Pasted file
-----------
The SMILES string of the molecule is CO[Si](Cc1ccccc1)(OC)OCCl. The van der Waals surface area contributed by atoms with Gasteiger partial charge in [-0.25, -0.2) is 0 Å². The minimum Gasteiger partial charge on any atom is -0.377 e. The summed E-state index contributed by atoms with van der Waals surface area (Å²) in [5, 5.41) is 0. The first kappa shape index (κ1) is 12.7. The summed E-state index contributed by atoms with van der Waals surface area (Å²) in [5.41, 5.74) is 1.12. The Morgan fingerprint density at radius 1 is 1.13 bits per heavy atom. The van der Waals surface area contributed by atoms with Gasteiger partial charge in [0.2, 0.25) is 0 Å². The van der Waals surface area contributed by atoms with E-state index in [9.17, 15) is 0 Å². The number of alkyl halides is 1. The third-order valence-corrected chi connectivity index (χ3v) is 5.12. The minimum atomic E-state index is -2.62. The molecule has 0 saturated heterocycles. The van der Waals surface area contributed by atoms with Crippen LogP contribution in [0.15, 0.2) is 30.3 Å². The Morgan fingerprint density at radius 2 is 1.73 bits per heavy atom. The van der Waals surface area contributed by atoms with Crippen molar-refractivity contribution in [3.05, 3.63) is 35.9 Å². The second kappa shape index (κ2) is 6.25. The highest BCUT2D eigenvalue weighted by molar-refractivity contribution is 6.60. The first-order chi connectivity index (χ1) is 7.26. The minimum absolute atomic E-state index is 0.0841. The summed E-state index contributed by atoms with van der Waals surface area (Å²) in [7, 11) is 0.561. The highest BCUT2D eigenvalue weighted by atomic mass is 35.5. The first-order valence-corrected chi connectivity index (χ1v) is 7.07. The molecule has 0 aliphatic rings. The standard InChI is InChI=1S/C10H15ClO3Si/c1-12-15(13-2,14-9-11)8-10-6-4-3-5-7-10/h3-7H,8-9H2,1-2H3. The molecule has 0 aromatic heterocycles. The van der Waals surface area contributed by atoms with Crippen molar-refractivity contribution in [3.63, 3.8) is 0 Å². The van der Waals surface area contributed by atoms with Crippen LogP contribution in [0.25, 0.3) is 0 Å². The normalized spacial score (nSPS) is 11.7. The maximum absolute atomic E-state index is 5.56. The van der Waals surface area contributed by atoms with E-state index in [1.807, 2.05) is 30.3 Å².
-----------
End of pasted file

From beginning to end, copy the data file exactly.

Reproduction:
The SMILES string of the molecule is CO[Si](Cc1ccccc1)(OC)OCCl. The van der Waals surface area contributed by atoms with Gasteiger partial charge in [-0.25, -0.2) is 0 Å². The minimum Gasteiger partial charge on any atom is -0.377 e. The summed E-state index contributed by atoms with van der Waals surface area (Å²) in [5, 5.41) is 0. The first kappa shape index (κ1) is 12.7. The summed E-state index contributed by atoms with van der Waals surface area (Å²) in [5.41, 5.74) is 1.12. The Morgan fingerprint density at radius 1 is 1.13 bits per heavy atom. The van der Waals surface area contributed by atoms with Gasteiger partial charge in [0.2, 0.25) is 0 Å². The van der Waals surface area contributed by atoms with E-state index in [9.17, 15) is 0 Å². The number of alkyl halides is 1. The third-order valence-corrected chi connectivity index (χ3v) is 5.12. The minimum atomic E-state index is -2.62. The molecule has 0 saturated heterocycles. The van der Waals surface area contributed by atoms with Crippen LogP contribution in [0.15, 0.2) is 30.3 Å². The Morgan fingerprint density at radius 2 is 1.73 bits per heavy atom. The van der Waals surface area contributed by atoms with Crippen molar-refractivity contribution in [3.05, 3.63) is 35.9 Å². The second kappa shape index (κ2) is 6.25. The highest BCUT2D eigenvalue weighted by molar-refractivity contribution is 6.60. The first-order chi connectivity index (χ1) is 7.26. The minimum absolute atomic E-state index is 0.0841. The summed E-state index contributed by atoms with van der Waals surface area (Å²) in [7, 11) is 0.561. The highest BCUT2D eigenvalue weighted by atomic mass is 35.5. The first-order valence-corrected chi connectivity index (χ1v) is 7.07. The molecule has 0 aliphatic rings. The standard InChI is InChI=1S/C10H15ClO3Si/c1-12-15(13-2,14-9-11)8-10-6-4-3-5-7-10/h3-7H,8-9H2,1-2H3. The molecule has 0 aromatic heterocycles. The van der Waals surface area contributed by atoms with Crippen molar-refractivity contribution in [3.63, 3.8) is 0 Å². The van der Waals surface area contributed by atoms with Crippen LogP contribution in [0.25, 0.3) is 0 Å². The normalized spacial score (nSPS) is 11.7. The maximum absolute atomic E-state index is 5.56. The van der Waals surface area contributed by atoms with E-state index in [1.807, 2.05) is 30.3 Å².